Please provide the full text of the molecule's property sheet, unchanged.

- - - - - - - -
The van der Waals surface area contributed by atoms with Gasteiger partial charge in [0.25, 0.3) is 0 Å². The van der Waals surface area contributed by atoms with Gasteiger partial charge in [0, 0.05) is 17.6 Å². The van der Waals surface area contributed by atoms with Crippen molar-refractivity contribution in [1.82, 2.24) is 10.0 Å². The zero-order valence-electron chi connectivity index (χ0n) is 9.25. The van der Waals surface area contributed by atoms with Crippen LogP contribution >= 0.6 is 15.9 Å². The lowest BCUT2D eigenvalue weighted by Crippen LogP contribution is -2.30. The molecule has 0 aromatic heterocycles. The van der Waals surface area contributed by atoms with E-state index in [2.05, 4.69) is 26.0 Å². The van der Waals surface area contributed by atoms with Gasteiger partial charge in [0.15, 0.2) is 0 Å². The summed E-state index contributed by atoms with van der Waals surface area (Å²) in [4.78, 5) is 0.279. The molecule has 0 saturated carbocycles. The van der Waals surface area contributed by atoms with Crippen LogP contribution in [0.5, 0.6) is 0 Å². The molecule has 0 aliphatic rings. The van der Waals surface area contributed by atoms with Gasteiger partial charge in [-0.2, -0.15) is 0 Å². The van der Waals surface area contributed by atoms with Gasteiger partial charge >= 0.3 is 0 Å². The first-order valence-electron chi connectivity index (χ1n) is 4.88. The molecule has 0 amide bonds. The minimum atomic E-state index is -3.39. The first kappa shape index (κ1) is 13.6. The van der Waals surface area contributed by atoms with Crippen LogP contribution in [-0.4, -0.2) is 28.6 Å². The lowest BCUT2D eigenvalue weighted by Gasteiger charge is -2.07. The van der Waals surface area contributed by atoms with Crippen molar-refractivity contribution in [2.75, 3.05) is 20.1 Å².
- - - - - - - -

The van der Waals surface area contributed by atoms with Gasteiger partial charge in [0.25, 0.3) is 0 Å². The van der Waals surface area contributed by atoms with Gasteiger partial charge in [0, 0.05) is 17.6 Å². The van der Waals surface area contributed by atoms with Crippen molar-refractivity contribution in [1.82, 2.24) is 10.0 Å². The zero-order valence-electron chi connectivity index (χ0n) is 9.25. The van der Waals surface area contributed by atoms with Crippen LogP contribution >= 0.6 is 15.9 Å². The lowest BCUT2D eigenvalue weighted by Crippen LogP contribution is -2.30. The molecule has 0 aromatic heterocycles. The van der Waals surface area contributed by atoms with E-state index in [2.05, 4.69) is 26.0 Å². The van der Waals surface area contributed by atoms with Gasteiger partial charge in [0.15, 0.2) is 0 Å². The summed E-state index contributed by atoms with van der Waals surface area (Å²) in [4.78, 5) is 0.279. The molecule has 0 saturated carbocycles. The van der Waals surface area contributed by atoms with Crippen LogP contribution in [0.5, 0.6) is 0 Å². The molecule has 0 aliphatic rings. The van der Waals surface area contributed by atoms with Gasteiger partial charge in [-0.2, -0.15) is 0 Å². The van der Waals surface area contributed by atoms with Gasteiger partial charge >= 0.3 is 0 Å². The first-order valence-electron chi connectivity index (χ1n) is 4.88. The molecule has 0 amide bonds. The minimum atomic E-state index is -3.39. The first kappa shape index (κ1) is 13.6. The van der Waals surface area contributed by atoms with Crippen LogP contribution in [-0.4, -0.2) is 28.6 Å². The lowest BCUT2D eigenvalue weighted by Gasteiger charge is -2.07. The van der Waals surface area contributed by atoms with Crippen molar-refractivity contribution in [2.75, 3.05) is 20.1 Å².